They know it’s the prelude to a busy 24 hours that begins with water
Photo: Baruch Ya'ari
As the clocks ticks closer to the hour of bedikas chometz, and the sun dips closer to the mountaintops ringing Jerusalem, the Jews of Meah Shearim make their way to the neighborhood of Motza on the western edge of the city. That it where they draw water for the mayim shelanu, to be used the next day when baking matzos mitzvah.
Even the elderly, weakened chassidim of Toldos Aharon, make the trek through the rocky terrain to personally participate in the drawing of the water. With wide eyes and bouncing gaits, their grandchildren accompany them, drinking in the sight of this once-yearly ceremony. They know it’s the prelude to a busy 24 hours that begins with water, moves on to fire, then proceeds to a holy baking session, and then finally to the sublime experience of a family united around the table, eating the same crisp matzos and retelling the same timeless story of the Exodus that birthed their nation.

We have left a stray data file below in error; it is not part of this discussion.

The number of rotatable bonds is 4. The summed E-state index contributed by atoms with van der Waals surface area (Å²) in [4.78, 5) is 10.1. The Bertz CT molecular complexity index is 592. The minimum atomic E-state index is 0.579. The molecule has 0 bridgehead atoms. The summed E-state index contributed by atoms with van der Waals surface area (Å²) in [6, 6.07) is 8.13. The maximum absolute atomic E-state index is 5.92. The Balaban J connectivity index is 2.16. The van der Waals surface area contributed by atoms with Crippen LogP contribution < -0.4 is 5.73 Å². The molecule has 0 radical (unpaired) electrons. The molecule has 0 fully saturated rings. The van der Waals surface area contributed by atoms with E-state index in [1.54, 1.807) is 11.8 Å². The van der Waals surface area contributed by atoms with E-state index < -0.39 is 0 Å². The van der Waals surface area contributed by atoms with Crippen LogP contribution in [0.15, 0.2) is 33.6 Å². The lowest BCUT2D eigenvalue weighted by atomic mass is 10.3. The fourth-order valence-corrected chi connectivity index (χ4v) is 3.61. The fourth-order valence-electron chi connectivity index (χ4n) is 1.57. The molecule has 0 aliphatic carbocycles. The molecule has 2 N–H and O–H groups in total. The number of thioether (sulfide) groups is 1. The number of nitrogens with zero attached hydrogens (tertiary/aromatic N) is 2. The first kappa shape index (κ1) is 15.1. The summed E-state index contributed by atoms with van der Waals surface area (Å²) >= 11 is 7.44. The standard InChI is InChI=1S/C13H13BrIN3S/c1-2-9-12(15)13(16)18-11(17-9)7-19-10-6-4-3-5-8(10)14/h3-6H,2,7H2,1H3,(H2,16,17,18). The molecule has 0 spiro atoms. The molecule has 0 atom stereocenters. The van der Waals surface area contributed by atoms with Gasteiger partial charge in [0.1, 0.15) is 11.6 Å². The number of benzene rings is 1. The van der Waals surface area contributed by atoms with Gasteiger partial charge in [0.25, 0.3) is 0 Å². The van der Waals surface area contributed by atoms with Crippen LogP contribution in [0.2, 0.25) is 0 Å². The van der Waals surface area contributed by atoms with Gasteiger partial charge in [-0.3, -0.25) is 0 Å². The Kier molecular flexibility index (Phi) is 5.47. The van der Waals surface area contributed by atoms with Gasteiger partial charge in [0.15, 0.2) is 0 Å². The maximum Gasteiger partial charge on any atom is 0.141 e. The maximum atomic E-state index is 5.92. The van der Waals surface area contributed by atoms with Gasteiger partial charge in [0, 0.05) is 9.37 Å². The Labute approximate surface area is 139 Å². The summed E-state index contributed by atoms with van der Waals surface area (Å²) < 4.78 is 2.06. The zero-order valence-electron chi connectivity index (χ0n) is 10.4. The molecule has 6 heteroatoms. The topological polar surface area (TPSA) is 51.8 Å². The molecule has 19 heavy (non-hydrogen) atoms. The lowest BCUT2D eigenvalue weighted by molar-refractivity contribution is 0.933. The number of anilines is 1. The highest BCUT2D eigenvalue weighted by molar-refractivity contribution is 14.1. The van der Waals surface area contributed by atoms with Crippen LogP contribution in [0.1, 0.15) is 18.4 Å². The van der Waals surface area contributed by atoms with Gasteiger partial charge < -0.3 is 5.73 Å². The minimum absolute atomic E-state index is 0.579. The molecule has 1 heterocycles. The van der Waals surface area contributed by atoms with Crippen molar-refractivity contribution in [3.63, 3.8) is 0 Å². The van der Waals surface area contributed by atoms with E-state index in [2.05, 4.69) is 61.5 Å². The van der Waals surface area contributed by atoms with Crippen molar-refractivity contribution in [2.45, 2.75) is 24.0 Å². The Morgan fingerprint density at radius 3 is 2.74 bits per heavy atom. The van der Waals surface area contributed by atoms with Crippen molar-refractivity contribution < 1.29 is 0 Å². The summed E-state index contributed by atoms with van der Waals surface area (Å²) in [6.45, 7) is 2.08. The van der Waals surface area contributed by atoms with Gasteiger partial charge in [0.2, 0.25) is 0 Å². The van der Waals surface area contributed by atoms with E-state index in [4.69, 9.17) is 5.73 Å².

(Originally featured in A Gift Passed Along, Pesach 5780)
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